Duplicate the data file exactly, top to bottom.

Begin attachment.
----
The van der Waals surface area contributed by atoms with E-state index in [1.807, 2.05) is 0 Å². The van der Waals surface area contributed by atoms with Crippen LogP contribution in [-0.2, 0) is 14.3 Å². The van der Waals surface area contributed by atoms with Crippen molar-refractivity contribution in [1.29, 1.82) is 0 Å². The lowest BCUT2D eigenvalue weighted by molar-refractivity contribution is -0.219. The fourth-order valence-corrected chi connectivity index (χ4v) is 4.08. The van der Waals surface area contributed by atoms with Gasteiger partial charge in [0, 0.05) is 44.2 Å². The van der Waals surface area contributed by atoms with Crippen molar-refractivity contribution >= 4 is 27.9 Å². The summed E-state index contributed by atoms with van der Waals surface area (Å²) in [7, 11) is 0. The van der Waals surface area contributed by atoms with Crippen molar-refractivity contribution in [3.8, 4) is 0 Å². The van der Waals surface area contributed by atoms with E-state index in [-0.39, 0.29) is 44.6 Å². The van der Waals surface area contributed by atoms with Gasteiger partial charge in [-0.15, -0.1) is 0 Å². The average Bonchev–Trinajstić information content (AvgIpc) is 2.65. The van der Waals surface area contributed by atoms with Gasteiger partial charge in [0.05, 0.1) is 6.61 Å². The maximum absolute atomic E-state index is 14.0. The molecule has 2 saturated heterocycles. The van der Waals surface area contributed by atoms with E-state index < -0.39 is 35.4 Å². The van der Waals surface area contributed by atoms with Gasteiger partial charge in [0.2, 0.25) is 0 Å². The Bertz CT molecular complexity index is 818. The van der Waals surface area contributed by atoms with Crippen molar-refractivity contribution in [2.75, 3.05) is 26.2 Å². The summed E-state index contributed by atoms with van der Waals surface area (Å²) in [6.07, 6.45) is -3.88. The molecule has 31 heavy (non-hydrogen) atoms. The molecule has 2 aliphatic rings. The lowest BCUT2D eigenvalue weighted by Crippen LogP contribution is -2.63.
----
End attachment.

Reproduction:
The van der Waals surface area contributed by atoms with E-state index in [1.807, 2.05) is 0 Å². The van der Waals surface area contributed by atoms with Crippen LogP contribution in [-0.2, 0) is 14.3 Å². The van der Waals surface area contributed by atoms with Crippen molar-refractivity contribution in [1.29, 1.82) is 0 Å². The lowest BCUT2D eigenvalue weighted by molar-refractivity contribution is -0.219. The fourth-order valence-corrected chi connectivity index (χ4v) is 4.08. The van der Waals surface area contributed by atoms with Gasteiger partial charge in [0, 0.05) is 44.2 Å². The van der Waals surface area contributed by atoms with Crippen molar-refractivity contribution >= 4 is 27.9 Å². The summed E-state index contributed by atoms with van der Waals surface area (Å²) in [7, 11) is 0. The van der Waals surface area contributed by atoms with Crippen molar-refractivity contribution in [3.8, 4) is 0 Å². The van der Waals surface area contributed by atoms with E-state index in [-0.39, 0.29) is 44.6 Å². The van der Waals surface area contributed by atoms with Gasteiger partial charge in [-0.15, -0.1) is 0 Å². The average Bonchev–Trinajstić information content (AvgIpc) is 2.65. The van der Waals surface area contributed by atoms with Gasteiger partial charge in [0.05, 0.1) is 6.61 Å². The maximum absolute atomic E-state index is 14.0. The molecule has 2 saturated heterocycles. The van der Waals surface area contributed by atoms with E-state index < -0.39 is 35.4 Å². The van der Waals surface area contributed by atoms with Gasteiger partial charge in [0.2, 0.25) is 0 Å². The Bertz CT molecular complexity index is 818. The van der Waals surface area contributed by atoms with Crippen molar-refractivity contribution in [2.75, 3.05) is 26.2 Å². The summed E-state index contributed by atoms with van der Waals surface area (Å²) in [6.07, 6.45) is -3.88. The molecule has 31 heavy (non-hydrogen) atoms. The molecule has 2 aliphatic rings. The lowest BCUT2D eigenvalue weighted by Crippen LogP contribution is -2.63.